UAW leaders balk at Chrysler deal

As Chrysler LLC's tentative contract with the United Auto Workers was winning approval from the union's national council Monday, more details were coming out on the General Motors Corp. contract that set the pattern for the Chrysler deal.

And those details could fan the flames of discontent at Chrysler and Ford Motor Co., which heads back to the bargaining table Tuesday.

The chairman of the UAW's national negotiating committee at Chrysler and the president of Local 1268 at Chrysler's Belvidere assembly plant near Rockford were among those who spoke out against the contract at a closed meeting in Detroit.

Local 1268 President Tom Littlejohn told reporters in Detroit that he can't support the pact because it fails to give permanent jobs to about 600 temporary workers at Belvidere and does not include commitments to keep most plants open beyond the current products. The union didn't say when rank-and-file members would vote.

GM's contract, ratified last week, makes 2,800 temporary workers permanent and gives commitments at 14 assembly plants. The latter, however, hinges on market conditions and another contract that will be negotiated in the meantime. Jim Doser is a temp who has been at Belvidere since April 2006. He is in the position of getting to vote on the contract but then possibly losing his job.

"GM can hire 3,000 temps, but Chrysler can't hire 600. I'm not real impressed," he said.

Chrysler apparently wouldn't agree to that because it has a younger workforce than GM, averaging 45 years old to GM's 50, which makes fewer employees eligible for retirement. GM plans to use the jobs vacated by those retiring to hire the temps, something Chrysler's not in a position to do.

That's why Littlejohn said he wouldn't encourage his local's 3,800 members to vote for it.

"I will present the facts to them, but I'm not going to recommend it," he said.

Chrysler's pact contains several provisions similar to GM's, according to highlights given to local presidents Monday. The UAW agreed to it Wednesday after a six-hour strike at most of Chrysler's U.S. plants.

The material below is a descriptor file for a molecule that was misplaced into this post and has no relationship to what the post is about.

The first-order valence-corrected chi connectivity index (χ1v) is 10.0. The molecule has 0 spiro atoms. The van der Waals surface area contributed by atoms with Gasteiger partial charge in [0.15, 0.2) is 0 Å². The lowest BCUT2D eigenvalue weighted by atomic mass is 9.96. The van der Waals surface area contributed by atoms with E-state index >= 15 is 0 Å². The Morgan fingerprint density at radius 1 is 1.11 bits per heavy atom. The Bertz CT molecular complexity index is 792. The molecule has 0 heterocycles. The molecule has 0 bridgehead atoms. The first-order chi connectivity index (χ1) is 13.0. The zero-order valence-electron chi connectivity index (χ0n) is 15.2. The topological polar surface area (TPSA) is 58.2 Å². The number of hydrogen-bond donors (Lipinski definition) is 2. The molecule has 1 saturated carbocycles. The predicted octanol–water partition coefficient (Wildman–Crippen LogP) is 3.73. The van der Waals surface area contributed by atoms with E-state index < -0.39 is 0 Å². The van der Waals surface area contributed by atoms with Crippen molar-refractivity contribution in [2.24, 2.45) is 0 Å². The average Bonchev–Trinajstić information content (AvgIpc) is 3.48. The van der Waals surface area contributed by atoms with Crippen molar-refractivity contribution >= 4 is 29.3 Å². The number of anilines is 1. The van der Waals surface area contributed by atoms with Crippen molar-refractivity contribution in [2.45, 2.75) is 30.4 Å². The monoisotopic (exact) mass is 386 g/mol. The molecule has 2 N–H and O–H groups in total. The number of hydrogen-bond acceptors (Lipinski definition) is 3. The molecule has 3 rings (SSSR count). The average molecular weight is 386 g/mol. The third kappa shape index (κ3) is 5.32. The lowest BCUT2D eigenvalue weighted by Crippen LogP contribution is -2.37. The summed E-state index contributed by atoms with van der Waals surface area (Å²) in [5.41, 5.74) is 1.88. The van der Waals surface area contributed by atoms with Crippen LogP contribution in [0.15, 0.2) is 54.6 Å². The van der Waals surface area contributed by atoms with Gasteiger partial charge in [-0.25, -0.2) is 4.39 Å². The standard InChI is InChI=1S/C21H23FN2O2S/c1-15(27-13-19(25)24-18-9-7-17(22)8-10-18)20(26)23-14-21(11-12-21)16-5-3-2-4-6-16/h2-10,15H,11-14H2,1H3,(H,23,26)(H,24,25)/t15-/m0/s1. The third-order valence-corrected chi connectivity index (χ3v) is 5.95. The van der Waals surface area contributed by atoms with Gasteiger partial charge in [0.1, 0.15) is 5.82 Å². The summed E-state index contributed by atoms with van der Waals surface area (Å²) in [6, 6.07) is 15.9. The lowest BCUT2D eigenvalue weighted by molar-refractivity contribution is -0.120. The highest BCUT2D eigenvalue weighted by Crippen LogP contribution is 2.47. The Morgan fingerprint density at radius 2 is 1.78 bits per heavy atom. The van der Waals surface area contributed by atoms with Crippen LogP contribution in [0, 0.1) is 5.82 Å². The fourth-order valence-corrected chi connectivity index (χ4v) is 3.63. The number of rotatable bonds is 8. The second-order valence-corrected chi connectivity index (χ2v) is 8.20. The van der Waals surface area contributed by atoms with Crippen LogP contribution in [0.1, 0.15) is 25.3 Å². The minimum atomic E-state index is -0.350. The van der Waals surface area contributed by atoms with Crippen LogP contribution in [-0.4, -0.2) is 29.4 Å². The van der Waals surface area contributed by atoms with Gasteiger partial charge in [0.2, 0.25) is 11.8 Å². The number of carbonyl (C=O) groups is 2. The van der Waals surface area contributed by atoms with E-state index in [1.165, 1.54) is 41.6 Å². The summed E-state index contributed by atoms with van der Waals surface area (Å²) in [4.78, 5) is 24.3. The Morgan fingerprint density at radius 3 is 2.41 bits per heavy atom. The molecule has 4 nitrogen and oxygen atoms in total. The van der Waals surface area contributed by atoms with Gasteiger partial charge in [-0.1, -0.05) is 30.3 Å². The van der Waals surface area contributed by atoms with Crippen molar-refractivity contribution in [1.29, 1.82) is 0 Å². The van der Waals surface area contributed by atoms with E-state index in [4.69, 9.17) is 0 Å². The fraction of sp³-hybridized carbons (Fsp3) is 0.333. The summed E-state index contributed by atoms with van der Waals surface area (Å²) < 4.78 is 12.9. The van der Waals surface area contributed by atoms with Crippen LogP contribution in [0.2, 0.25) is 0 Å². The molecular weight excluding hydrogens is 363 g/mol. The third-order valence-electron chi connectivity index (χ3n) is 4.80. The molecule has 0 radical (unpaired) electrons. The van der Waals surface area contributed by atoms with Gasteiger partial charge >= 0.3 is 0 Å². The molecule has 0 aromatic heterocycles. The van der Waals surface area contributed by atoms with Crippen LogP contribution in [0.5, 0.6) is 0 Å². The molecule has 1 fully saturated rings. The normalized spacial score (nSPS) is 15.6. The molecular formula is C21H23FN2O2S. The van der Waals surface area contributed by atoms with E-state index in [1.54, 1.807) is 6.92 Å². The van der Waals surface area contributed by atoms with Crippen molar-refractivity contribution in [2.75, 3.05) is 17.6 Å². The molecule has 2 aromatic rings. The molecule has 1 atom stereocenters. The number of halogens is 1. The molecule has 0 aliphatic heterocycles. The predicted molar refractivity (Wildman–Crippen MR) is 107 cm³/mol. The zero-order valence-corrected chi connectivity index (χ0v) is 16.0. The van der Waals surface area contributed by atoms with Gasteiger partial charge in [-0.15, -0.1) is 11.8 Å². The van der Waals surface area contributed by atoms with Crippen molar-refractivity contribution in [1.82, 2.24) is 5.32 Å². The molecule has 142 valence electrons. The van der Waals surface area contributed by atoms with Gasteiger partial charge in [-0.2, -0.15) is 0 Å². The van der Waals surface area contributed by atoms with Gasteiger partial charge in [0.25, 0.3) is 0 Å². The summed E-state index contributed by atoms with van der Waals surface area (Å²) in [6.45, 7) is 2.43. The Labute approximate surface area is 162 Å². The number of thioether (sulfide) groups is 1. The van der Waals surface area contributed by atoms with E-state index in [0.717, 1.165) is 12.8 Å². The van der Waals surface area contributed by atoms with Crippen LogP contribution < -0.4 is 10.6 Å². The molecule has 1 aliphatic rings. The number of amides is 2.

Among the similarities is that Chrysler would establish a trust fund for its $18 billion in retiree health-care obligations that the union would manage. The automaker would contribute $10.3 billion to the fund.

Workers also would receive lump-sum bonuses instead of annual wage increases, and they would pay more of their own health-care costs, essentially matching what workers pay at GM and Ford under concessions made in 2005.

Those are among details of the GM agreement, released Monday to analysts, that could give the union at Chrysler pause.

That happened with the health-care concessions granted in 2005. GM workers approved them by a wide margin, but Ford's OKd them by fewer than 100 votes a few weeks later.

The givebacks never went to Chrysler for a vote because UAW leaders feared they wouldn't pass, said Mike Parker, who retired last month.

"It's going to be a very hard sell. GM was able to give commitments for its plants, but there's no such commitment at Chrysler. They'll just be able to pit plant against plant" to get products by demanding local concessions, Parker said.

Separately, GM said in a filing with the Securities and Exchange Commission and in a presentation to analysts that its trust fund for retiree health care will start in 2010, when it expects to begin achieving pretax savings of $2.6 billion to $3.4 billion annually.

GM also said the "jobs bank," which guaranteed that laid-off workers would receive basic pay and benefits for years, now caps the benefit at two years.


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